Category:OWASP CSRFGuard Project

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Overview

Just when developers are starting to run in circles over Cross Site Scripting, the 'sleeping giant' awakes for yet another web-catastrophe. Cross-Site Request Forgery (CSRF) is an attack whereby the victim is tricked into loading information from or submitting information to a web application for which they are currently authenticated. The problem is that the web application has no means of verifying the integrity of the request.

How Does OWASP CSRFGuard Work?

The core issue with CSRF attacks is that form submission can be imitated with forged requests. The application must be able to differentiate between legal requests and forged requests. Since all headers, cookies, and credentials will be submitted with both legal and forged requests, the only method of truly verifying the integrity of the request is with a uniquely identifiable token in the form of an HTTP parameter. When the user first visits the site, the application will generate and store a session specific unique request token. This session specific unique request token is then placed in each form and link of the HTML response, ensuring that this value will be submitted with the next request. For each subsequent request, the application must verify the existence of the unique token parameter and compare its value to that of the value stored in the user's session. The security of the approach is based on the fact that this unique token value is specific to a user's session and is hard to guess. Therefore, it is imperative that this value is large and cryptographically secure.

  • UPDATE: There have been discussions suggesting that the unique request token can be compromised using JavaScript. This attack implies that the application also contains a Cross-Site scripting vulnerability, which is a more severe issue than Cross-Site request forgery. The first Myspace worm worked in this manner where it used a Cross Site Scripting vulnerability to forge requests to update a user's profile, where the user profile update mechanism was protected with an antiCSRF defense mechanism similar to what is provided by this filter. You can mitigate this risk somewhat by making your form key AND value a CSRF Guard-type token.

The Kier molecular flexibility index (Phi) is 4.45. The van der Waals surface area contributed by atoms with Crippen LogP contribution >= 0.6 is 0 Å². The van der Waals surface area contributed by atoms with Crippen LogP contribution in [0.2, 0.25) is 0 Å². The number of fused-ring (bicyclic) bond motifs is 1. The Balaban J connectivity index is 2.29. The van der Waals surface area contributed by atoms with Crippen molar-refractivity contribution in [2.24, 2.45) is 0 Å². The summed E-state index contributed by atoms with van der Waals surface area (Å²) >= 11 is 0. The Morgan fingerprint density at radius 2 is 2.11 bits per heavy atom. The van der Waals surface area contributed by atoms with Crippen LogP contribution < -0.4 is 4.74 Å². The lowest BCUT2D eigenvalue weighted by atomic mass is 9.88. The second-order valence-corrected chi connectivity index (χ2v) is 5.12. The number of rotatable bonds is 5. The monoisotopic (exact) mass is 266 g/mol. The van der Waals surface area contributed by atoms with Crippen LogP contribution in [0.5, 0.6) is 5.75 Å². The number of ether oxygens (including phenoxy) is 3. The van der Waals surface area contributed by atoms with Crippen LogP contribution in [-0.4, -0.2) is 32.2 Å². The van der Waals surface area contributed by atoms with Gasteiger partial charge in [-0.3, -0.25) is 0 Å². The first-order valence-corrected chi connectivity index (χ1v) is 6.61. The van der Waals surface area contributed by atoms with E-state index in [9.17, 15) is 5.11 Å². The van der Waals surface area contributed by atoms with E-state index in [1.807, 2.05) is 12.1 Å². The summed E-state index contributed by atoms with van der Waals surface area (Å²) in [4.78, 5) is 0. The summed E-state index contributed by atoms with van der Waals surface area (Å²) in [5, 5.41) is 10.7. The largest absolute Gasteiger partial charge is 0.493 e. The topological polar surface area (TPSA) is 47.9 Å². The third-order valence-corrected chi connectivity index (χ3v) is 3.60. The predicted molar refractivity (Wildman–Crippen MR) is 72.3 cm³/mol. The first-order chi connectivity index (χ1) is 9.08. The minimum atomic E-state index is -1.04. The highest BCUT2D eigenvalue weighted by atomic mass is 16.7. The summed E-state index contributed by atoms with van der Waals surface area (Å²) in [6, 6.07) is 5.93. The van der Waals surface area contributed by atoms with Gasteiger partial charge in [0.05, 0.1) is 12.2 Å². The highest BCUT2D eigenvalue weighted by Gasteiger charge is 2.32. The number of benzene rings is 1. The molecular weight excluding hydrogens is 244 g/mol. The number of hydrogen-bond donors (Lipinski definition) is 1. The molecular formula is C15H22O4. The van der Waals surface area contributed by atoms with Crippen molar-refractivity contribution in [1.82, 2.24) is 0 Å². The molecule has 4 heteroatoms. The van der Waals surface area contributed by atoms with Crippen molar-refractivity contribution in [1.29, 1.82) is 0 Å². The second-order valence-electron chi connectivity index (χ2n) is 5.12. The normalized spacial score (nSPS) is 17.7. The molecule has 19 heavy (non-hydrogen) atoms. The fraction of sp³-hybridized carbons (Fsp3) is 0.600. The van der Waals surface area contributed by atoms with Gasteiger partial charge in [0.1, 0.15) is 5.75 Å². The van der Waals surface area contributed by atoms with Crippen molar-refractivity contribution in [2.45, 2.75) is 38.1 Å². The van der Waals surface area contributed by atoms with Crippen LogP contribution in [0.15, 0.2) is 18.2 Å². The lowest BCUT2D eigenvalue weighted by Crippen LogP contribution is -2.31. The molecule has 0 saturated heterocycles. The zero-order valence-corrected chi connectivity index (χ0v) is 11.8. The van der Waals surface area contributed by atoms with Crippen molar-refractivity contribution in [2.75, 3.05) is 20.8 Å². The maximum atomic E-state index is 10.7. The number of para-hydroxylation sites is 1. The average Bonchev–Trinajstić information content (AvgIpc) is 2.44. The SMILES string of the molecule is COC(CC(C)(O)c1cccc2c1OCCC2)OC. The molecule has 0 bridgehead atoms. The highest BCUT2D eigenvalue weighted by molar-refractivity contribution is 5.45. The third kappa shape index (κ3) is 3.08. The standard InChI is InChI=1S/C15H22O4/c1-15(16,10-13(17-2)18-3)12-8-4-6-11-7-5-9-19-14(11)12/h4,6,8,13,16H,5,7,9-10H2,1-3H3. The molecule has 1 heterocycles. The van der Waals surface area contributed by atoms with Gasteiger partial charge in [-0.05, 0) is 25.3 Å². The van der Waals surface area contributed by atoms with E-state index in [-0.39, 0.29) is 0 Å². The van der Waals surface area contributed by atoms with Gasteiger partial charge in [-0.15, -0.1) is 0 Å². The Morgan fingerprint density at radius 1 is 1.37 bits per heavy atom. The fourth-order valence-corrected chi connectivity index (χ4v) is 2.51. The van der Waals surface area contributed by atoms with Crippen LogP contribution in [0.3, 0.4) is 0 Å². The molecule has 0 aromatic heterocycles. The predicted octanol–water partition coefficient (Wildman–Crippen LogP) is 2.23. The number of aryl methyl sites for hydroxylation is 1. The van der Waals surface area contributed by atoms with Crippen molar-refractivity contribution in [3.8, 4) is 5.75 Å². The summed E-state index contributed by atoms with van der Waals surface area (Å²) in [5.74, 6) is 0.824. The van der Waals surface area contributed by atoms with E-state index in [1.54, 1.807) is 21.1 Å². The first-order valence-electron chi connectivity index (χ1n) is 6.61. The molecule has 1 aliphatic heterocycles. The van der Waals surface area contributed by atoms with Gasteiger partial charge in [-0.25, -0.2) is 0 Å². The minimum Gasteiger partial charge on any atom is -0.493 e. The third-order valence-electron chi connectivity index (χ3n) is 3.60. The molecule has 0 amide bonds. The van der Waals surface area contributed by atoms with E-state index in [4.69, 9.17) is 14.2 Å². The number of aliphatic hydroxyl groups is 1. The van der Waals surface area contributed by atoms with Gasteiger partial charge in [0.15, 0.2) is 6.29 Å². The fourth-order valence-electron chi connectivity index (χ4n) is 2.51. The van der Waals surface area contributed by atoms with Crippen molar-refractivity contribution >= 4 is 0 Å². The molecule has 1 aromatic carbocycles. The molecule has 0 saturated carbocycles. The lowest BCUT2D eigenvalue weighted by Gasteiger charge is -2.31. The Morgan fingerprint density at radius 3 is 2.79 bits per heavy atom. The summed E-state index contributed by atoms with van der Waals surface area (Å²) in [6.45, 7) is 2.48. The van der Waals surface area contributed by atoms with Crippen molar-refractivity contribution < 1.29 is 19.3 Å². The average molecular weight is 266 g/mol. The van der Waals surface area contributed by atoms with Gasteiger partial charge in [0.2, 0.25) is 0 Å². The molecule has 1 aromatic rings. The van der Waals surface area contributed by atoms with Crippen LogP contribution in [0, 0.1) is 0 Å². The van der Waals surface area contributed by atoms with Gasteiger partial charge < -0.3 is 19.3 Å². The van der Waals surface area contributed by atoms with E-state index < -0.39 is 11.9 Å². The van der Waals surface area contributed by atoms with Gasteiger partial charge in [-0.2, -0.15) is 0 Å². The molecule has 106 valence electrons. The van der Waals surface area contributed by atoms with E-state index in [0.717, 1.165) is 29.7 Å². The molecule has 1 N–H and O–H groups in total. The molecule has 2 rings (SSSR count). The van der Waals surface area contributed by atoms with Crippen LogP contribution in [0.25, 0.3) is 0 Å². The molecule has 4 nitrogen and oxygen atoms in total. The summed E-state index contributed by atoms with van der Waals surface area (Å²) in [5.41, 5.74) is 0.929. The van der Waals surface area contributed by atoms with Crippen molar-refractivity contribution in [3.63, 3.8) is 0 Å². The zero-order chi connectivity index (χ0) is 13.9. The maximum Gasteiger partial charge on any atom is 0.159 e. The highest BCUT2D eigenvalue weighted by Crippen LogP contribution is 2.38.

License

CSRFGuard is offered under the LGPL. For further information on OWASP licenses, please consult the OWASP Licenses page.

Downloads

[ Click here] to download the latest version of the OWASP CSRFGuard 1.x series.

[ Click here] to download the latest version of the OWASP CSRFGuard 2.x series.

Installation Instructions

[ Click here] to view the installation instructions of the OWASP CSRFGuard 1.x series.

[ Click here] to view the installation instructions of the OWASP CSRFGuard 2.x series.

Feedback and Participation

We hope you find Stinger useful. Please contribute back to the project by sending your comments, questions, and suggestions to OWASP. Thanks!

Donations

The Open Web Application Security Project is purely an open-source community driven effort. As such, all projects and research efforts are contributed and maintained with an individual's spare time. If you have found this or any other project useful, please support OWASP with a donation.

Project Sponsors

The OWASP CSRFGuard project is sponsored by Aspect_logo.gif.

Pages in category "OWASP CSRFGuard Project"

The following 4 pages are in this category, out of 4 total.